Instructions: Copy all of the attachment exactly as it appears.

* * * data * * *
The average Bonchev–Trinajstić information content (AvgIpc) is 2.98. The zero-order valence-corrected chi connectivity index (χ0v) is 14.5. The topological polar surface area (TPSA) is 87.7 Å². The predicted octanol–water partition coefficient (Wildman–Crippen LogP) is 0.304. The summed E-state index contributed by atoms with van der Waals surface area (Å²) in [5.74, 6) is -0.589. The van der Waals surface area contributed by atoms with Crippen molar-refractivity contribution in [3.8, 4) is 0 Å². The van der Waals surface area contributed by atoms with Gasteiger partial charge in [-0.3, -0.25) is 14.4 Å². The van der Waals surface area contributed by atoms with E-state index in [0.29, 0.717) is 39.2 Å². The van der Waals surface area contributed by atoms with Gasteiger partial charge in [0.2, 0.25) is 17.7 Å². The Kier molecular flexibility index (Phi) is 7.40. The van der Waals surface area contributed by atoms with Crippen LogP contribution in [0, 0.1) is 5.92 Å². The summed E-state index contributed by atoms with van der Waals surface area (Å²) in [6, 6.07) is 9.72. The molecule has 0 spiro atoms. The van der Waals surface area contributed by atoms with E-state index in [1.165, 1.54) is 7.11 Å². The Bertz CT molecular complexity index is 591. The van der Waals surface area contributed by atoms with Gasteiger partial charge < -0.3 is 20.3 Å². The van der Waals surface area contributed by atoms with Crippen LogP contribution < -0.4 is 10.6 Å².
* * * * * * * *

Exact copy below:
The average Bonchev–Trinajstić information content (AvgIpc) is 2.98. The zero-order valence-corrected chi connectivity index (χ0v) is 14.5. The topological polar surface area (TPSA) is 87.7 Å². The predicted octanol–water partition coefficient (Wildman–Crippen LogP) is 0.304. The summed E-state index contributed by atoms with van der Waals surface area (Å²) in [5.74, 6) is -0.589. The van der Waals surface area contributed by atoms with Crippen molar-refractivity contribution in [3.8, 4) is 0 Å². The van der Waals surface area contributed by atoms with Gasteiger partial charge in [-0.3, -0.25) is 14.4 Å². The van der Waals surface area contributed by atoms with E-state index in [0.29, 0.717) is 39.2 Å². The van der Waals surface area contributed by atoms with Gasteiger partial charge in [0.2, 0.25) is 17.7 Å². The Kier molecular flexibility index (Phi) is 7.40. The van der Waals surface area contributed by atoms with Crippen LogP contribution in [0, 0.1) is 5.92 Å². The summed E-state index contributed by atoms with van der Waals surface area (Å²) in [6, 6.07) is 9.72. The molecule has 0 spiro atoms. The van der Waals surface area contributed by atoms with E-state index in [1.165, 1.54) is 7.11 Å². The Bertz CT molecular complexity index is 591. The van der Waals surface area contributed by atoms with Gasteiger partial charge < -0.3 is 20.3 Å². The van der Waals surface area contributed by atoms with Crippen LogP contribution < -0.4 is 10.6 Å².